What I've Learnt From Going Vegan
I've now been vegan for a whole five months, which is so much longer than I planned - I started in January 2020, with the aim of just doing Veganuary. But here I am, still vegan and loving it! I've been thinking a lot recently about how much of a learning curve it has been, and how the lifestyle has really impacted my health for the better. Here are the biggest things I've learnt since going vegan.
A vegan diet is far from limiting
Given that the main premise of veganism is cutting out animal products, you’d assume that it would be a somewhat limiting diet. Aside from not being able to eat a slice of cake at work every so often I’ve really found that this isn’t true at all.
Since going vegan I’d say that my diet has become more varied and colourful, and my relationship with food has got better. Cooking is more fun now, and I find myself looking forward to every meal rather than quietly praying for a takeaway instead. I’m eating food I’d never actually tried before, such as maple syrup and tofu, and I’m incorporating so many ingredients into my cooking that you’d never usually find in my kitchen – lentils, cashews, and edamame beans, to name a few. Plus, it’s allowed me to eat all those foods that I absolutely love but don’t usually buy because my partner doesn’t like them. It’s a win all round!
Mistakes will be made, and that’s okay
Being the perfectionist that I am I was insistent that I wasn’t going to slip up during Veganuary. And then I did, on the first day, by absent-mindedly licking a spoon used by my step-daughter to make non-vegan cakes. I was gutted, but then I made another mistake later on as I ate something that had egg in it, and it wasn’t until last week that I realised I’d been eating pittas with milk powder in the whole time (turns out that one supermarket selling vegan pittas does not equate to all of them doing so).
I made some mistakes but the world didn’t stop. It was fine. I felt a bit sad, but I realised pretty early on that mistakes will happen – they even happen to people who have been vegan for years. It doesn’t make me any less of a vegan, but rather serves as a lesson to watch out for in the future. If you’re currently transitioning to veganism and make a mistake then don’t beat yourself up about it!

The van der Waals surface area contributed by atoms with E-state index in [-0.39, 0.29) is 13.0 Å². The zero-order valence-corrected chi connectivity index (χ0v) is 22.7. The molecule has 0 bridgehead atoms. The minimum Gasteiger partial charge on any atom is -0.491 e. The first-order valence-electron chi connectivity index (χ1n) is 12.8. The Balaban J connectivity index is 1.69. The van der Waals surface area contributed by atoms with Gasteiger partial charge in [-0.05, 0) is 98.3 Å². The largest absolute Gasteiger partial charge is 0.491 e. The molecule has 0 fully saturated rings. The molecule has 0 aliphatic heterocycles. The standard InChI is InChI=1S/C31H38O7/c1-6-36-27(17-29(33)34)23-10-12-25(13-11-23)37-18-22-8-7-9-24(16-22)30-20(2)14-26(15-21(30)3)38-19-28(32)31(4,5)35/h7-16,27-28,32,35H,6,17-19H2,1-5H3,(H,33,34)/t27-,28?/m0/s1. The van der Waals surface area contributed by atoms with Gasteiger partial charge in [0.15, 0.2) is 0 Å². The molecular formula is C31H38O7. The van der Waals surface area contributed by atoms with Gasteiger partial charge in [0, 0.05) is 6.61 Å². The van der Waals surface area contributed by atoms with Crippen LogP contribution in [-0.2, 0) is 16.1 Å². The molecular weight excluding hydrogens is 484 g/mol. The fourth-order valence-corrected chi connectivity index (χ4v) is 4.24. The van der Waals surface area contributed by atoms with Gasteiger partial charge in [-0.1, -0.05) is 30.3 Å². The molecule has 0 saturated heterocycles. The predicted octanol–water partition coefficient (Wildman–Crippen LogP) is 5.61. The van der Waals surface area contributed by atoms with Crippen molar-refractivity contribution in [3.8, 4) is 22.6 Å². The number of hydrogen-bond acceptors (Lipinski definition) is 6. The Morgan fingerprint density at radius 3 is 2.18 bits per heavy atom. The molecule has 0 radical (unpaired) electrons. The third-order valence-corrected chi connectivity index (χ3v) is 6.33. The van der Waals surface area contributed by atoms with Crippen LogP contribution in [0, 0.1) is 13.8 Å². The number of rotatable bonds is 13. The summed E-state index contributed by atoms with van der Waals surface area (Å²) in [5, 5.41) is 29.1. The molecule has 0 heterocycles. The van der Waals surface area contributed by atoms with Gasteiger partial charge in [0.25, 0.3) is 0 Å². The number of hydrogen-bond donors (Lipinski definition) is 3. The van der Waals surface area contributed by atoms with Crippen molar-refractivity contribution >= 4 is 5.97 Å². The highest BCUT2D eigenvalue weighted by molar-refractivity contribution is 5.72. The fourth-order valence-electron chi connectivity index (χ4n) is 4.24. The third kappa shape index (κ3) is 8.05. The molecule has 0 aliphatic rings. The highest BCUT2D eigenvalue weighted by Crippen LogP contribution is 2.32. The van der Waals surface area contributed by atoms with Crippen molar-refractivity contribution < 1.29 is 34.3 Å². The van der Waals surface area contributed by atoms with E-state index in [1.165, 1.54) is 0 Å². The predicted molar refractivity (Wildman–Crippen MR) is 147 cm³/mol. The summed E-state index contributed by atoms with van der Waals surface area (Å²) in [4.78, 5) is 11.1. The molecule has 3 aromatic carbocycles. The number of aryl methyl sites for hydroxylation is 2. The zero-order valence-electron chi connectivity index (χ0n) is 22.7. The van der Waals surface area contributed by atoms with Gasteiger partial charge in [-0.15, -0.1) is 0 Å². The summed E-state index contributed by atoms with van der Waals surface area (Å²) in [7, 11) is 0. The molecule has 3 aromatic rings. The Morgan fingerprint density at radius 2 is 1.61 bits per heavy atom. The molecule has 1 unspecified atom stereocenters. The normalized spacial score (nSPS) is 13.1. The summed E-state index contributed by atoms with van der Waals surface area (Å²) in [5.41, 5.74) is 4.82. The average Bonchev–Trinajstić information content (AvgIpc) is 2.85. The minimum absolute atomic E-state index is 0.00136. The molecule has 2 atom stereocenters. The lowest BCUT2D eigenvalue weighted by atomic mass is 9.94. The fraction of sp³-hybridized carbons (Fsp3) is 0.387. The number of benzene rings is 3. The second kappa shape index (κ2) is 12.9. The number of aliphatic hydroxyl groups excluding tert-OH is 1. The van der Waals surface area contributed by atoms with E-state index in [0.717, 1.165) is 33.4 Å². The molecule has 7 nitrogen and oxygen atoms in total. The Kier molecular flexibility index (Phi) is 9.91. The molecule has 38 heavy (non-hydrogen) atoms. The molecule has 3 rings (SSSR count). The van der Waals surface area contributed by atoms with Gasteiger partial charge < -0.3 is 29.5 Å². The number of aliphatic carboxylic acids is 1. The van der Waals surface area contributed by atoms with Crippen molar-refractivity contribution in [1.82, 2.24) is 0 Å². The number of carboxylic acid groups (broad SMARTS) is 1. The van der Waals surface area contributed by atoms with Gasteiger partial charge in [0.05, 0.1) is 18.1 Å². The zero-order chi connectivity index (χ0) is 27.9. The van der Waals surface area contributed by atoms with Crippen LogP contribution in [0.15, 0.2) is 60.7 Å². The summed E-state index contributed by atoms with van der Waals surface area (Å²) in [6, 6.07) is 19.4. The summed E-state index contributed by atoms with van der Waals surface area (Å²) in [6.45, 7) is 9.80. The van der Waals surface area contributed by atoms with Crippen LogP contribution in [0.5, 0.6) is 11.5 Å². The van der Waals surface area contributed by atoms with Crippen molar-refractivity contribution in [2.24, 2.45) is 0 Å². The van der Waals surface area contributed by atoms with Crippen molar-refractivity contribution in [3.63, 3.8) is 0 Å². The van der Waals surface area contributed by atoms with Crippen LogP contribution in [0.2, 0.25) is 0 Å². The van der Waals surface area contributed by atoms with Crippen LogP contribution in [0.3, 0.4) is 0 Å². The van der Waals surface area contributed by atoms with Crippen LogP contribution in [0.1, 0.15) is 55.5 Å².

So many arguments against veganism are based on falsehoods
Unfortunately there is a lot of misinformation going around and this stops people from trying veganism as they tend to believe it (myself included). Doing lots of research from websites, documentaries, and speaking with long-term vegans helped me to separate fact from fiction, and I’ve been able to bury some of those myths that I truly believed were real. Here are a few of my favourite arguments against veganism that I’ve discovered are completely untrue:
“You won’t get enough protein on a vegan diet”
The meat industry has been telling us for years that meat is the best sort of protein, so it’s understandable that people think you need it to meet your daily protein quota. It’s not true though… Where do you think those animals get their protein from? So many vegan foods are high in protein, from vegetables like peas and spinach to pulses like beans and chickpeas. A portion of black beans has more protein than a chicken drumstick, and a cup of lentils contains more protein than a hamburger! (source: Eating Well)